At present, there is no review on such a dispute. Our purpose is to clarify a story of the argument on the recent theory of QKD and the criticism against them. We introduced the Shannon theory on the cryptography to confirm the basis of the concept of the unconditional security. And we compared the fundamental concept of the current security theory of QKD by R.Renner and. the outline of the Yuen's criticism. Finally, we provided evidence on which there is no theoretical proof of the unconditional security for any QKD, despite that many theoretical papers claimed the perfect proof of the unconditional security. H.P.Yuen, Key generation: Foundation and a new quantum approach,
Nature Communication, vol-3, p639, 2012.Tamagawa University Contact:
Osamu Hirota | Tamagawa University
23.01.2018 | Physikalisch-Technische Bundesanstalt (PTB)
New for three types of extreme-energy space particles: Theory shows unified origin
23.01.2018 | Penn State
Physicists have developed a technique based on optical microscopy that can be used to create images of atoms on the nanoscale. In particular, the new method allows the imaging of quantum dots in a semiconductor chip. Together with colleagues from the University of Bochum, scientists from the University of Basel’s Department of Physics and the Swiss Nanoscience Institute reported the findings in the journal Nature Photonics.
Microscopes allow us to see structures that are otherwise invisible to the human eye. However, conventional optical microscopes cannot be used to image...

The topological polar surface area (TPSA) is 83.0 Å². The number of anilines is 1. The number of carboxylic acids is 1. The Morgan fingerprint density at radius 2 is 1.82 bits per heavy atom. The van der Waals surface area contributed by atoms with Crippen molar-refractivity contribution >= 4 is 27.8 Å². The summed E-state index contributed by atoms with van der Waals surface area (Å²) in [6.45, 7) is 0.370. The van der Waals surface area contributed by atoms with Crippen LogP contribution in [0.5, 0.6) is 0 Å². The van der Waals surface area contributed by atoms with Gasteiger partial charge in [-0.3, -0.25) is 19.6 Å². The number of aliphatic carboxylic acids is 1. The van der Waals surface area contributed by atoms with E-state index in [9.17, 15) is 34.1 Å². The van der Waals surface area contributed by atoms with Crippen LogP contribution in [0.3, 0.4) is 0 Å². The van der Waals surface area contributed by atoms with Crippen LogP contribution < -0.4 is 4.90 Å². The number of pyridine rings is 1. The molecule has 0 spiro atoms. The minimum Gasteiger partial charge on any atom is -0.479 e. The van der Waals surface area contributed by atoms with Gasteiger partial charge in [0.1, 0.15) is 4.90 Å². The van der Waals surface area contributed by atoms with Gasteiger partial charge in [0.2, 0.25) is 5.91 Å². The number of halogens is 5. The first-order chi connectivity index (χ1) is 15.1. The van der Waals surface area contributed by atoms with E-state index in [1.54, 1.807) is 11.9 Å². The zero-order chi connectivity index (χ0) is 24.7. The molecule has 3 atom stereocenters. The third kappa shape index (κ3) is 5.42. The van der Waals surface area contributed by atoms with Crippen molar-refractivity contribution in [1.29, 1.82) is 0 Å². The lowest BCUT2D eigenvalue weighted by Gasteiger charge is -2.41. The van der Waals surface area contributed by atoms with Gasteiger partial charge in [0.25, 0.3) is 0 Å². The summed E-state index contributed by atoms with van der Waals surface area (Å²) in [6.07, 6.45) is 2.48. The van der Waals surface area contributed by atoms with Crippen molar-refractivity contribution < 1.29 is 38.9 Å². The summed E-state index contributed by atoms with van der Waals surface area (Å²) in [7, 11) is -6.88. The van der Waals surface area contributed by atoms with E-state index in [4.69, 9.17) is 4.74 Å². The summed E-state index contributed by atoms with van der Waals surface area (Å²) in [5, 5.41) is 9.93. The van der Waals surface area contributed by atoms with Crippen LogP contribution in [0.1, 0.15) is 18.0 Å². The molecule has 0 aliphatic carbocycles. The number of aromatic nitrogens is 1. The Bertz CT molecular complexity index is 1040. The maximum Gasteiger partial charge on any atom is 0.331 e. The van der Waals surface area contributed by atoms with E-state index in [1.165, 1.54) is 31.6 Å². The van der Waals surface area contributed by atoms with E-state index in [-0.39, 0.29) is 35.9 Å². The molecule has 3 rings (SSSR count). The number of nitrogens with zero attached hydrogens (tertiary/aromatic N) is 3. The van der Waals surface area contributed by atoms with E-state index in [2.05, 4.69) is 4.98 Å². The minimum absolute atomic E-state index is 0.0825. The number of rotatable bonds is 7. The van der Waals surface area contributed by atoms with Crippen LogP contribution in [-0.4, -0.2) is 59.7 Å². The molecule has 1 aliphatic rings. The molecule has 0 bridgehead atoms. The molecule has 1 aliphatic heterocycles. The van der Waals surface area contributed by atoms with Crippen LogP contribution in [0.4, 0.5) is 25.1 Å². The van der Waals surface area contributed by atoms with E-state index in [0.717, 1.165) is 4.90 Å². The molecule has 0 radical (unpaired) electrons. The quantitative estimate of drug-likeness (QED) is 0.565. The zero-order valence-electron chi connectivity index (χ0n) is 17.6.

On the way to an intelligent laboratory, physicists from Innsbruck and Vienna present an artificial agent that autonomously designs quantum experiments. In initial experiments, the system has independently (re)discovered experimental techniques that are nowadays standard in modern quantum optical laboratories. This shows how machines could play a more creative role in research in the future.
We carry smartphones in our pockets, the streets are dotted with semi-autonomous cars, but in the research laboratory experiments are still being designed by...
What enables electrons to be transferred swiftly, for example during photosynthesis? An interdisciplinary team of researchers has worked out the details of how...
For the first time, scientists have precisely measured the effective electrical charge of a single molecule in solution. This fundamental insight of an SNSF Professor could also pave the way for future medical diagnostics.
Electrical charge is one of the key properties that allows molecules to interact. Life itself depends on this phenomenon: many biological processes involve...
At the JEC World Composite Show in Paris in March 2018, the Fraunhofer Institute for Laser Technology ILT will be focusing on the latest trends and innovations in laser machining of composites. Among other things, researchers at the booth shared with the Aachen Center for Integrative Lightweight Production (AZL) will demonstrate how lasers can be used for joining, structuring, cutting and drilling composite materials.
No other industry has attracted as much public attention to composite materials as the automotive industry, which along with the aerospace industry is a driver...
08.01.2018 | Event News
11.12.2017 | Event News
08.12.2017 | Event News
23.01.2018 | Life Sciences
23.01.2018 | Earth Sciences
23.01.2018 | Physics and Astronomy